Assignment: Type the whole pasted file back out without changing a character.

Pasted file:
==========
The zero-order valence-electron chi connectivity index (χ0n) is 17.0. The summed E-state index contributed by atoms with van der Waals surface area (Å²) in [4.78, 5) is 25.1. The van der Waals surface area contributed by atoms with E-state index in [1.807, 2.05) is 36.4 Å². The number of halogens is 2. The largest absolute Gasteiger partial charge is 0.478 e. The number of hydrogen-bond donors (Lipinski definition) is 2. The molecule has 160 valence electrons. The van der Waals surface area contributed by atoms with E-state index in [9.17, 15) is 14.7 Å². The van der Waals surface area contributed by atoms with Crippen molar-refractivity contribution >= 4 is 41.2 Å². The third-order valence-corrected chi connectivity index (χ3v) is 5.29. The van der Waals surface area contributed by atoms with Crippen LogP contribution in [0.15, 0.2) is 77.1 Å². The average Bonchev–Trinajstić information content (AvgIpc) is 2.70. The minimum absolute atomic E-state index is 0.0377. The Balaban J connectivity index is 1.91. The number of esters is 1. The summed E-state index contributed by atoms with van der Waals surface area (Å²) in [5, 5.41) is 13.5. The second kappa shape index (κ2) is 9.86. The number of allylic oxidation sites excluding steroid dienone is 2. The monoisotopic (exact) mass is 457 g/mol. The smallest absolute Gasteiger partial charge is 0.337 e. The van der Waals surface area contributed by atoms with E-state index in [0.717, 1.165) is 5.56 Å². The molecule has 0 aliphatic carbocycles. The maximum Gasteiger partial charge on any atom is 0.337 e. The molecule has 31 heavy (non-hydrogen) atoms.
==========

The zero-order valence-electron chi connectivity index (χ0n) is 17.0. The summed E-state index contributed by atoms with van der Waals surface area (Å²) in [4.78, 5) is 25.1. The van der Waals surface area contributed by atoms with E-state index in [1.807, 2.05) is 36.4 Å². The number of halogens is 2. The largest absolute Gasteiger partial charge is 0.478 e. The number of hydrogen-bond donors (Lipinski definition) is 2. The molecule has 160 valence electrons. The van der Waals surface area contributed by atoms with E-state index in [9.17, 15) is 14.7 Å². The van der Waals surface area contributed by atoms with Crippen molar-refractivity contribution >= 4 is 41.2 Å². The third-order valence-corrected chi connectivity index (χ3v) is 5.29. The van der Waals surface area contributed by atoms with Crippen LogP contribution in [0.15, 0.2) is 77.1 Å². The average Bonchev–Trinajstić information content (AvgIpc) is 2.70. The minimum absolute atomic E-state index is 0.0377. The Balaban J connectivity index is 1.91. The number of esters is 1. The summed E-state index contributed by atoms with van der Waals surface area (Å²) in [5, 5.41) is 13.5. The second kappa shape index (κ2) is 9.86. The number of allylic oxidation sites excluding steroid dienone is 2. The monoisotopic (exact) mass is 457 g/mol. The smallest absolute Gasteiger partial charge is 0.337 e. The van der Waals surface area contributed by atoms with E-state index in [0.717, 1.165) is 5.56 Å². The molecule has 0 aliphatic carbocycles. The maximum Gasteiger partial charge on any atom is 0.337 e. The molecule has 31 heavy (non-hydrogen) atoms.